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28/09/2016

EU Parliament ‘Grand Coalition’ is at risk, party leaders admit

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EU Parliament ‘Grand Coalition’ is at risk, party leaders admit

EPP and S&D bicker over the future of the "grand coalition".

[European Parliament]

A dispute over who should be appointed as the next President of the EU Assembly as well as disagreement about austerity-driven policies have put the two biggest political parties in the European Parliament on a collision course that endangers the ‘grand coalition’, EurActiv has learned.

In the event that the Socialists and Democrats (S&D) break the deal with the European People’s Party (EPP) over the presidency of the European Parliament, “some kind of consequences could happen” on the future of the grand coalition, EPP Head of Communication, Pedro López de Pablo, told EurActiv.

S&D chief Gianni Pittella retorted instantly, telling EurActiv that “there has never been and never will be a grand coalition with EPP” but just a “legislative cooperation” in the Parliament.

Socialists, he said, will never accept that the presidencies of the three major EU institutions – the European Commission, Parliament and the Council – are all in the hands of the EPP.

In July 2014, the EPP and S&D made an agreement to share the presidency of the European Parliament over the five-year term. But, according to reports, socialist Martin Schulz wants to renew his mandate for another two-and-a-half years, triggering strong reactions within the EPP.

The S&D is currently the second largest political group in the European Parliament, behind the centre-right EPP. The two groups have formed a “grand coalition” at the beginning of the legislature, allowing them to share key political posts in the Assembly and the European Commission, the EU’s executive arm.

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EPP: Deals must be respected

However, the agreement seems to be interpreted differently by both parties, putting into question the future viability of the grand coalition.

The EPP seems to be decisive for the implementation of the deal and it is ready to push a candidature for the presidency of the Parliament.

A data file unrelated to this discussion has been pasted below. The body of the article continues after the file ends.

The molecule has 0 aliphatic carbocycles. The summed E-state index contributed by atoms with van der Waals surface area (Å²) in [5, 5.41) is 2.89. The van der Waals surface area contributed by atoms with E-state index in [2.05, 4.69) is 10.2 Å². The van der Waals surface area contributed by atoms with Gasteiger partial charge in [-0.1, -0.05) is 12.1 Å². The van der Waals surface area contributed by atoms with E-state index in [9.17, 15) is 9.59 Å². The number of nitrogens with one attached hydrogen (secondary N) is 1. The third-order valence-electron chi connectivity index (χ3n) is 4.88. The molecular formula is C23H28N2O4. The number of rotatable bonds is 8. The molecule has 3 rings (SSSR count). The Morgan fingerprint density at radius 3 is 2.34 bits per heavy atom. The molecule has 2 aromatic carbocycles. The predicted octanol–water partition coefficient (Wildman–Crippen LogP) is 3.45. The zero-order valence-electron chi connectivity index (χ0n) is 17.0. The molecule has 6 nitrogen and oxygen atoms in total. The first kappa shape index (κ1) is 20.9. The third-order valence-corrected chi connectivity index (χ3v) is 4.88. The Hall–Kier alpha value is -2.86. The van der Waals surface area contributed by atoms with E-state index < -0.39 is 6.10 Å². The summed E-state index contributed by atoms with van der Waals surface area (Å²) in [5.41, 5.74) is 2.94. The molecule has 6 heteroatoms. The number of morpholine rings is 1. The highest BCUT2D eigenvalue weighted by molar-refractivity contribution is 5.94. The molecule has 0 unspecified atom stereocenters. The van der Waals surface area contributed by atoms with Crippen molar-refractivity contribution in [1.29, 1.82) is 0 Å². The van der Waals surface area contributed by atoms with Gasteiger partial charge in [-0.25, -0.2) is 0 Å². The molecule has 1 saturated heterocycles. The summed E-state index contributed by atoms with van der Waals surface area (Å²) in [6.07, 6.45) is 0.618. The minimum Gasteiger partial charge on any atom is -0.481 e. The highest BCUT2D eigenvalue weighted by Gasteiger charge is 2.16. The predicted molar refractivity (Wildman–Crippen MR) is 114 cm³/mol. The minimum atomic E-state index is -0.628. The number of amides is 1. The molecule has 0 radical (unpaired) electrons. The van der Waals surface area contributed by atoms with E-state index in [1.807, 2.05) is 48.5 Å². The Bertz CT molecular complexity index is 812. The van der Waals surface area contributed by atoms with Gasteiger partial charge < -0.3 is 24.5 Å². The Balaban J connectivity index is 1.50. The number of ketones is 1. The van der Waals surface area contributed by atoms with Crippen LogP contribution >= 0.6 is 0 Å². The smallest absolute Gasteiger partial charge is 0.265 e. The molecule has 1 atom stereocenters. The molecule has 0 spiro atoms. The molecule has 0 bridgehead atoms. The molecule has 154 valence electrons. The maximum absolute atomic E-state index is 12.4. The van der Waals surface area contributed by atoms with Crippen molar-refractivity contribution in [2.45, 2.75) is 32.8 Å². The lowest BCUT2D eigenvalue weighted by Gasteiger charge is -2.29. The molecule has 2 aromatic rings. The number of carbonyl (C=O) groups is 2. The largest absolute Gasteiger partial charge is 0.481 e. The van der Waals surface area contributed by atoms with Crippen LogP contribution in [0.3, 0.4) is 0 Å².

Pedro López de Pablo, the EPP’s Head of Press and Communications, stressed that his political group will propose a candidate for the presidency of the European Parliament in December.

“Normally, we should do it during the plenary session in December. But the calendar still needs to be discussed between the heads of the national delegations,” López told EurActiv, adding that there are several people willing to run for the post.

“I know there are a lot of rumours in the press but I don’t know what the final names will be or if there will be new ones. It’s still too early,” he explained.

Last year (4 November), EurActiv reported that several names had been floated, including the Italian MEP Antonio Tajani and Mairead McGuinness from Ireland. Alain Lamassoure, who heads France’s centre-right delegation in Parliament, has also been mentioned as a potential candidate as well as French MEP Françoise Grossetête.

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Sources explained that geographical and gender balance would be taken into consideration, with many suggesting it would be good to have a woman leading the Parliament.

Asked about the S&D intention to push for a renewal of a socialist presidency in the Parliament, the right-wing official noted that the socialists were aware of the situation from the very beginning and that deals need to be respected.

“They decided to choose the first part of the term and Mr Schulz was in the negotiations, so he perfectly remembers what happened and what the conditions were,” López stressed, adding that the socialists have a very good representation.

“They have Ms Mogherini, they wanted that post and they also got another vice-president of the European Commission. These things were all known and negotiated in the beginning of the term. I don’t know why now some socialists say we don’t have any representation […] I am sorry but this is not true,” he underlined.

Asked whether a deal break could have an impact on the grand coalition, the EPP official was clear.